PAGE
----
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5 Digestion Tips for Seniors

Posted: 4/13/2018 1:08 PM by Interim HealthCare
There are lots of reasons why seniors develop digestive issues. Old age weakens the immune system, which in turn affects the healthy bacteria in the intestines. Seniors can also suffer from nutritional deficiencies, digestive diseases, side effects of medicine and any number of chronic conditions that can affect digestion. With the help of family members, elder care assistants, senior service organizations and more, elderly adults can implement some healthy habits to aid their digestive system.
 
Here are 5 digestion tips for elderly adults that will keep everything in proper working order:
 
1. Dental Health
Believe it or not, good digestion starts with good dental health. Strong teeth, properly fitted dentures and healthy gums all add up to an elderly person with the ability to properly chew and swallow. A healthy mouth produces plenty of saliva, the substance that starts to break down food. When food is swallowed without being chewed, it puts additional pressure on the digestive system. In many cases, poorly chewed food can cause gas, bloating and constipation. It can also affect the way the body draws nutrients out of the food.
 
2. Smaller and More Frequent Meals
The stomach loses a lot of its elasticity with age and doesn’t expand to hold as much food. Therefore, elderly adults often feel full even after a light meal. Stuffing themselves at every meal can trigger digestive issues and confuse the brain as it tries to read signals about being full. An alternative is for family caregivers and elder care aides to serve smaller meals more frequently where the stomach will not feel too full. The digestive system will also be able to process that small amount of food more effectively than if it had a large meal to deal with.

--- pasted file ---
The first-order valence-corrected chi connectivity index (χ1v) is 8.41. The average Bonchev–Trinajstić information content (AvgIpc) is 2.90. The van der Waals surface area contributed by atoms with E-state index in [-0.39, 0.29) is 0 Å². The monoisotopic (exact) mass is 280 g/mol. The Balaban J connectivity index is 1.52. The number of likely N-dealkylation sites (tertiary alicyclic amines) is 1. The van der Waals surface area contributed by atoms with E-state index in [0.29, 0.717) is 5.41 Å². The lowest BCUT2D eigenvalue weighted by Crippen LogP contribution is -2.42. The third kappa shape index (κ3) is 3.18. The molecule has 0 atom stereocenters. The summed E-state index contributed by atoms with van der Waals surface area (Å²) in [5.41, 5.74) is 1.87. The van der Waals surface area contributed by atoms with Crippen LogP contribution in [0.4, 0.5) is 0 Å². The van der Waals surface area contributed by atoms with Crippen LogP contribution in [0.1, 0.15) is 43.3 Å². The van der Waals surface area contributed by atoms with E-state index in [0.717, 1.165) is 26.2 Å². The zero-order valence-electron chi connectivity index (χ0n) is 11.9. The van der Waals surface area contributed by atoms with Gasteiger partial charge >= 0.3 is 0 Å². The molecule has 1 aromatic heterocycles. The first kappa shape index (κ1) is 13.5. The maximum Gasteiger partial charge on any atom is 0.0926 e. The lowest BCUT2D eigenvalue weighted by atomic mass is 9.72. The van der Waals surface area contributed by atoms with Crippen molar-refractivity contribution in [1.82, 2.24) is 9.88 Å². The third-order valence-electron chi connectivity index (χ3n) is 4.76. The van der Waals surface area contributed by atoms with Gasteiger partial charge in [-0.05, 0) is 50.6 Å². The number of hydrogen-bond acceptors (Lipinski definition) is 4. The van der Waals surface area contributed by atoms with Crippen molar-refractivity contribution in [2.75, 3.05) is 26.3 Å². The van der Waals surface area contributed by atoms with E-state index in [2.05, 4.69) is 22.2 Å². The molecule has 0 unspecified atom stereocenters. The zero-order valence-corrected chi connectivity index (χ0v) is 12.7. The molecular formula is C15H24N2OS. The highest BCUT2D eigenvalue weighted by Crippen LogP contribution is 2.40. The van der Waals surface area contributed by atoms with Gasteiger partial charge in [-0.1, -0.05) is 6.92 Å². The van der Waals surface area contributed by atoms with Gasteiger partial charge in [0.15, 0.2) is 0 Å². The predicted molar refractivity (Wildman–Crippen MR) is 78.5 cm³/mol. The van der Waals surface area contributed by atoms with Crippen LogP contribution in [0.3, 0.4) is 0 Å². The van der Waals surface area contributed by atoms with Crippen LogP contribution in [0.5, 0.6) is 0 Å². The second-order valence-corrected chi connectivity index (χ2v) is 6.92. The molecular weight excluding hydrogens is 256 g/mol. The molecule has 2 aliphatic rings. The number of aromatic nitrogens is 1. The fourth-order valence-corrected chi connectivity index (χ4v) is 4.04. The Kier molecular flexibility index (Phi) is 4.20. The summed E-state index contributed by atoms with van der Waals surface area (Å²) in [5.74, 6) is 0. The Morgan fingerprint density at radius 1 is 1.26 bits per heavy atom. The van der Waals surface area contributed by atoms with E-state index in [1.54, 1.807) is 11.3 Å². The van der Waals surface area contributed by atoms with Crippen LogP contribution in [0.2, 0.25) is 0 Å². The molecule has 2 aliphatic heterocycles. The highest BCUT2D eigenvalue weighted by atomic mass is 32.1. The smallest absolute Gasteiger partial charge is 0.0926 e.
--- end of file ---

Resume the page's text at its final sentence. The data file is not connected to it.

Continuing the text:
3. Drink Lots of Fluids
Not only does drinking lots of water help nourish the body, but it also helps move food through the digestive system. When an elderly person is hydrated, food and waste travel through the different organs more easily. It doesn’t have to be water that provides the elderly person’s body with fluids. Acceptable alternatives include herbal tea, broth, ice pops and juicy food like cucumbers, tomatoes, lettuce, watermelons and celery.
 
4. Stay Active

Many elderly adults don’t realize that the digestive tract performs much better when a person exercises. While it may be difficult for seniors to get up and moving, things like walking, tai chi, gardening or light housecleaning can make a difference internally. Exercise helps promote contractions within the intestines, keeping everything more regular.
 
5. Check Medicines
Some of the side effects of certain medicines can lead to gastrointestinal distress in elderly adults. It’s always a good idea to tell the doctor whenever an elderly person may be bothered by digestive issues. The doctor can review the medications and see if there might be anything that is triggering the trouble. Also, too many pain relievers sold over the counter can irritate the stomach, causing issues.
 
While elderly adults face many health challenges due to age, digestive issues can be minimized by incorporating a few simple health habits. When family members and elder care assistants lend their support, seniors can focus their energy on maintaining a healthy digestive system.

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